Black people are more likely to seek counsel from religious leaders than mental health professionals, and frequently deny problems such as depression or anxiety, Vic Armstrong, vice president for health equity at the American Foundation of Suicide Prevention, told Durham.
In Black women, that mode of thinking can manifest in the “superwoman schema,” report ABC News and Good Morning America, in which women feel they must suppress their emotions and vulnerabilities to focus on taking care of others, but this can cause stress.
Black women think, “Everything that comes my way, I should be able to handle it,” said Zoeann Finzi-Adams, a psychologist at Howard University. “That’s exhausting, because no one is able to do everything.”
Survey finds growing health care inequities for transgender Americans
While most transgender individuals are healthy, nearly half have had negative experiences with health care providers, according to the preliminary results of the 2022 U.S. Trans Survey.
Of respondents who had transitioned, 94% said doing so improved life satisfaction.
The survey, which included more than 92,000 transgender people in the United States, was conducted by the National Center for Transgender Equality, an advocacy organization in Washington, D.C., and its partners.
It’s one of few efforts to spotlight the trans experience, report Orion Rummler and Kate Sosin at The 19th.
The U.S. Census Bureau didn’t ask Americans about gender identity until 2021.
It’s important to collect data from transgender people themselves, because it’s often cisgender individuals who are shaping public thinking, Sandy James, the lead researcher on the survey, said in a press call.
“At best, we’re working in a vacuum,” added Rodrigo Heng-Lehtinen, executive director of the National Center for Transgender Equality. “At worst, we’re combating dangerous misinformation being spread by anti-trans extremists.”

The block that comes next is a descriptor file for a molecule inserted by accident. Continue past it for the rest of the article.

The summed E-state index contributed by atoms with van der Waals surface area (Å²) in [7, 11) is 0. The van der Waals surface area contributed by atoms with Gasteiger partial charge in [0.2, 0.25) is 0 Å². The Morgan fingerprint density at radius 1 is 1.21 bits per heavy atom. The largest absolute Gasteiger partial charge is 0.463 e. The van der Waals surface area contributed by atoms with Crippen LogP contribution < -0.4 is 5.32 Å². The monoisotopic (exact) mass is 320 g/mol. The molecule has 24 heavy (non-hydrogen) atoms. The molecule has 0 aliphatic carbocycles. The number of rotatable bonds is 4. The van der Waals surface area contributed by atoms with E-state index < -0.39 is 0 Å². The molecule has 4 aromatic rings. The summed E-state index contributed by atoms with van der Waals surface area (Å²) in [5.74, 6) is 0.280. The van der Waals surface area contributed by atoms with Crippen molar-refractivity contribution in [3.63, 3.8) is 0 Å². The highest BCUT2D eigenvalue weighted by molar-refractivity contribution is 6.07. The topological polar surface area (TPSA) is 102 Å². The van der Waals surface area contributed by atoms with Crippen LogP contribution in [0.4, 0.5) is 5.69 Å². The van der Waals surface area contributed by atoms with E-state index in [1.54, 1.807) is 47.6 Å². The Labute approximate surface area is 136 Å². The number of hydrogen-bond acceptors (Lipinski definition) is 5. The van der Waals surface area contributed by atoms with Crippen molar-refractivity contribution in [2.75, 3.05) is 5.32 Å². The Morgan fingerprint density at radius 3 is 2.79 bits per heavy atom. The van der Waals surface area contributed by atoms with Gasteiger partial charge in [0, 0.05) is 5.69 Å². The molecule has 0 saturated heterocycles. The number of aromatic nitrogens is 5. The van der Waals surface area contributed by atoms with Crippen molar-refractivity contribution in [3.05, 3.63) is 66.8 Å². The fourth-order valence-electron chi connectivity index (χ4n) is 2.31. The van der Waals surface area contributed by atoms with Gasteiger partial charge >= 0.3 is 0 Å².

Topline health results from the survey highlight issues transgender Americans face with providers and insurance companies.
Of those survey respondents who’d seen a health care provider in the past year, 48% reported problems including being spoken to harshly, misgendered, physically abused or refused care. That’s up from 33% in the previous survey in 2015.
In addition, 26% of those surveyed said they’d experienced insurance problems such as denial of coverage for routine or gender-affirming care. The number was 25% in 2015.
Economic factors can also impact health; the number of respondents living in poverty rose from 29% in 2015 to 34% in 2022.
And 10% of people who took the new survey said they’d moved to a new region to avoid discrimination, with 5% crossing state lines over legislation cutting access to bathrooms, sports or health care.
“A steady condition, environment, has been created in which people are not able to thrive,” the lead researcher James said in a New York Times article by Azeen Ghorayshi.
More data and a more in-depth report will be released in the future.
“Advocates say the updated survey is overdue and direly needed as anti-transgender bills flood state legislatures,” write The 19th’s Sosin and Rummler.
From the Center for Health Journalism
April 10 is the deadline to apply for our National Fellowship, which includes an intensive training week (June 24–28), reporting grants of $2,000–10,000, and professional mentorship that supports fellows to report a major enterprise health or social well-being project. More info here.
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What we’re reading
- “Extreme heat, wildfire smoke harm low-income and nonwhite communities the most, study finds,” by Dorothy Pineda, AP News
- “When algorithms and AI perpetuate medical racism, who’s responsible?” by Margo Snipe, Capital B News
- “The hidden racial bias in U.S. lung cancer screening policy,” by Melba Newsome, Undark
- “Halfway through ‘unwinding,’ Medicaid enrollment is down about 10 million,” by Phil Galewitz, KFF Health News
- “The Census Bureau is dropping a controversial proposal to change disability statistics,” by Hansi Lo Wang, NPR
- “CDC anti-smoking campaign takes aim at menthol cigarettes,” by Mira Cheng, CNN
“Medical schools are not preparing us to care for autistic individuals,” by Reeda Iqbal and Sherab Tsheringia, MedPage Today